pope francis

Death Does Not Reign

nobeastsofierce / Shutterstock

nobeastsofierce / Shutterstock

POPE FRANCIS called our country to honor the sacredness of all human life. He called on Congress to embrace a consistent ethic of life—to abolish the death penalty. The state killed no one while Francis walked among us. But three days after his departure, blood flowed.

Six people in five states were scheduled to be executed in the U.S. within one week of each other in the beginning of October:

Wednesday, Sept. 30. Kelly Gissendaner, convicted for the orchestration of the 1997 murder of her husband, converted to Christianity while on death row in Georgia. Gissendaner, a respected student of theology, was put to death after three failed Supreme Court appeals.

Wednesday, Sept. 30. Richard Glossip, who is widely believed to be innocent of the 1997 murder-for-hire for which he was convicted, was scheduled to be executed in Oklahoma, but Gov. Mary Fallin issued a stay of execution. Fallin offered the stay not because she believed that Glossip was innocent, but rather because of questions over whether the state possessed the legal drug protocol to put him to death.

Thursday, Oct. 1. Alfredo Prieto was executed in Virginia for the rape and murder of a woman and her boyfriend in 1988. Prieto was believed to be a serial murderer with an IQ below 70, according to Amnesty International. Prieto had an appeal pending when the state killed him.

Friday, Oct. 2. Kimber Edwards was convicted of the murder-for-hire of his ex-wife in 2000, but another man recently confessed to having acted alone. Edwards, who has autism, originally confessed to the crime, but at his trial and ever since he has said he was innocent. His death sentence was commuted to life in prison by Missouri Gov. Jay Nixon.

Read the Full Article

​You've reached the end of our free magazine preview. For full digital access to Sojourners articles for as little as $2.95, please subscribe now. Your subscription allows us to pay authors fairly for their terrific work!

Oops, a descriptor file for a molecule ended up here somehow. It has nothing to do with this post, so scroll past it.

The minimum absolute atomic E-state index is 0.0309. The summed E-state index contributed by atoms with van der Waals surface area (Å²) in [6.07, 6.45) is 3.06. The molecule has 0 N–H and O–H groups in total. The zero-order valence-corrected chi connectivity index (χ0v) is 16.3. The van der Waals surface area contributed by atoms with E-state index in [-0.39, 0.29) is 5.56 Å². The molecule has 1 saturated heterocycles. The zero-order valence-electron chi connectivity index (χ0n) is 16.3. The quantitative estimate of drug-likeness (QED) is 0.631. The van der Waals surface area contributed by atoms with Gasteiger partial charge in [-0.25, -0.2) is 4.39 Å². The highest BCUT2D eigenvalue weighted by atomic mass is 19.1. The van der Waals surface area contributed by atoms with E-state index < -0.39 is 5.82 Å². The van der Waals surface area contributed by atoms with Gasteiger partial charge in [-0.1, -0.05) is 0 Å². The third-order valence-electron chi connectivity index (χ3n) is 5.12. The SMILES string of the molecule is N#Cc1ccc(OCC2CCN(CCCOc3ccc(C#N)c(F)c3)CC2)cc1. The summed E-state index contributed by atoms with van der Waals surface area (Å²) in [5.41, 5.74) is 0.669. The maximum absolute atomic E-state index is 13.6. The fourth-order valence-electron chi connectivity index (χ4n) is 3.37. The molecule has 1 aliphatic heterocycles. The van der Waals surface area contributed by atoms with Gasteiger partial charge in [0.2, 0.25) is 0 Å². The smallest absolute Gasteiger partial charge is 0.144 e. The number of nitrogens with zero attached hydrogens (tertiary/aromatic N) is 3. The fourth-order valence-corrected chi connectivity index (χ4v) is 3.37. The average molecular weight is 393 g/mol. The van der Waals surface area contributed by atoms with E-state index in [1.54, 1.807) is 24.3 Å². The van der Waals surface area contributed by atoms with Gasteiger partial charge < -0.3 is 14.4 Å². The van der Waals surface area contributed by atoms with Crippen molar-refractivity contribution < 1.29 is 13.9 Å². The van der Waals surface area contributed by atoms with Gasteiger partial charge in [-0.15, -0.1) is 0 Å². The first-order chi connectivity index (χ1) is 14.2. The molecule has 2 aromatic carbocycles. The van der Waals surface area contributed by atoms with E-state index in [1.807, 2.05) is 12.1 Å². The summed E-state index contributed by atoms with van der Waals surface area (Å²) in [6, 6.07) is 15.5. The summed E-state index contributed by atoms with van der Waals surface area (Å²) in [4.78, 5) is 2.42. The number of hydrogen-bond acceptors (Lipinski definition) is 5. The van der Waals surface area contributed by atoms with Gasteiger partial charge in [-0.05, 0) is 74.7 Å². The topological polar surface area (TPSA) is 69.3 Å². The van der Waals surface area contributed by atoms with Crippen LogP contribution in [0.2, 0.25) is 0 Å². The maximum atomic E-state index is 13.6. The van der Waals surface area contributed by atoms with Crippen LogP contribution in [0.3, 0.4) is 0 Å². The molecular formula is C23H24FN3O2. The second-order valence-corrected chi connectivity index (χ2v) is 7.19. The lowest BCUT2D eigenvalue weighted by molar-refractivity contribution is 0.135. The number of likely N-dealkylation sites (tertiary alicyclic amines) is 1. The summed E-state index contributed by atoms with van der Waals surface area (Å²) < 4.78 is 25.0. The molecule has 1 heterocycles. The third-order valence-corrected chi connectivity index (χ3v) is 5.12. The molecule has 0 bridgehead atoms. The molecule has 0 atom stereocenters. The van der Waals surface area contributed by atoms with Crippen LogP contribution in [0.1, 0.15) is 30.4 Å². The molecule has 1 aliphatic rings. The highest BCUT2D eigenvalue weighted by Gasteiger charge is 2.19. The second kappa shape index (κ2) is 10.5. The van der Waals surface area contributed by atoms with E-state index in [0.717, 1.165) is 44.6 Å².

Subscribe Now!

Welcoming Emmanuel

Volkova / Shutterstock

Volkova / Shutterstock 

THE MONTH of December brings with it the season of Advent and Christmas. It’s always been my favorite time of the year, because it shows us powerfully and practically how our Christian faith entered the world. The incarnation is unique among world religions. The way I like to say it: In Christ, God hits the streets. Christmas gives Christians the annual opportunity to remember the incarnation of God’s love breaking into the world—how it did and how it still can.

Advent is about waiting, and Christmas brings the newborn who announces a new order meant to turn the world upside down—and our lives with it. Christmas always renews my commitment to bring that revolutionary love into a world that so desperately needs it, and into my own life again.

In the bustle of our daily lives, with all of the distractions and struggles that come our way—even in Christian ministries—it is so easy for us to lose sight of the transforming love embodied in the person of Christ. So it’s vitally important that we have this season to remember and re-encounter and re-center ourselves on the heart of our faith: God breaking into history to transform it, and us, in the person of Jesus.

Christmas always reminds me that being a Christian means being a follower of Jesus, willing to allow that message of the reign of God, a new order of things, to break in again and again.

While that statement about following Jesus may seem obvious, how many of us really focus, on a daily basis, on living our lives as Jesus did? On saying what he said, doing what he did, behaving as he behaved? On treating people in the way Jesus treated people?

Read the Full Article

​You've reached the end of our free magazine preview. For full digital access to Sojourners articles for as little as $2.95, please subscribe now. Your subscription allows us to pay authors fairly for their terrific work!
Subscribe Now!

Cardinal Wuerl: Catholic Church Moving From Legalism to Mercy

Cardinal Donald Wuerl. Image via Paul Haring / Catholic News Service / RNS

“The frame of reference is now going to be: ‘What does the gospel really say here?’ That’s our first task.”

That’s Washington Cardinal Donald Wuerl summing up the new course for Catholicism set by the momentous Vatican meeting of 270 bishops from around the world that concluded last weekend, a three-week marathon in which he played a key role.

After often contentious talks on whether to adapt the church’s approach to issues such as divorce and cohabitation, the high-level synod succeeded in giving Pope Francis a document that offers him significant new flexibility in shaping more pastoral policies.

Pope Francis' Two New Italian Archbishops 'Attentive to Poor'

Image via Alessandro Bianchi / REUTERS / RNS

Pope Francis named two new archbishops in Italy on Oct. 27, seen as strategic appointments for the pontiff’s push to create a “poor church.”

Matteo Maria Zuppi will leave his position as an auxiliary bishop of Rome to take up his new post in Bologna, in central Italy. And Corrado Lorefice, a parish priest in the Sicilian city of Noto, has been named archbishop of Palermo.